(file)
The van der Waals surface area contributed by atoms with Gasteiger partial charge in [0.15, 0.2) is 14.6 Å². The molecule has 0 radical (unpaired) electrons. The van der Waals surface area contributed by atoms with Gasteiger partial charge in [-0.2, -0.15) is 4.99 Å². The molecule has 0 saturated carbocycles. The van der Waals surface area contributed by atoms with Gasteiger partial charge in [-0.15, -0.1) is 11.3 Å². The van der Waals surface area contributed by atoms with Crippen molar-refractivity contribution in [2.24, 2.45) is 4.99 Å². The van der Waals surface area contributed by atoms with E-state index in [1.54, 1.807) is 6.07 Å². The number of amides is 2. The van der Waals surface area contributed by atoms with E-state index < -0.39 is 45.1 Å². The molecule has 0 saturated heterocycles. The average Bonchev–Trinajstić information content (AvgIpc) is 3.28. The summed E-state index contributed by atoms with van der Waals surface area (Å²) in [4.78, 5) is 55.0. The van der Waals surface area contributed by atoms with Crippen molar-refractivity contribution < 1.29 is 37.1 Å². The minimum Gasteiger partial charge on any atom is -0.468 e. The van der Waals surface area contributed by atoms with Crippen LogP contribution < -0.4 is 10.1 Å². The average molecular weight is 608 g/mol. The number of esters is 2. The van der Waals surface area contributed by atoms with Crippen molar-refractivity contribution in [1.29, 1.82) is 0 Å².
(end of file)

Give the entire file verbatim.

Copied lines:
The van der Waals surface area contributed by atoms with Gasteiger partial charge in [0.15, 0.2) is 14.6 Å². The molecule has 0 radical (unpaired) electrons. The van der Waals surface area contributed by atoms with Gasteiger partial charge in [-0.2, -0.15) is 4.99 Å². The molecule has 0 saturated carbocycles. The van der Waals surface area contributed by atoms with Gasteiger partial charge in [-0.15, -0.1) is 11.3 Å². The van der Waals surface area contributed by atoms with Crippen molar-refractivity contribution in [2.24, 2.45) is 4.99 Å². The van der Waals surface area contributed by atoms with E-state index in [1.54, 1.807) is 6.07 Å². The number of amides is 2. The van der Waals surface area contributed by atoms with E-state index < -0.39 is 45.1 Å². The molecule has 0 saturated heterocycles. The average Bonchev–Trinajstić information content (AvgIpc) is 3.28. The summed E-state index contributed by atoms with van der Waals surface area (Å²) in [4.78, 5) is 55.0. The van der Waals surface area contributed by atoms with Crippen molar-refractivity contribution < 1.29 is 37.1 Å². The minimum Gasteiger partial charge on any atom is -0.468 e. The van der Waals surface area contributed by atoms with Crippen LogP contribution < -0.4 is 10.1 Å². The average molecular weight is 608 g/mol. The number of esters is 2. The van der Waals surface area contributed by atoms with Crippen molar-refractivity contribution in [1.29, 1.82) is 0 Å².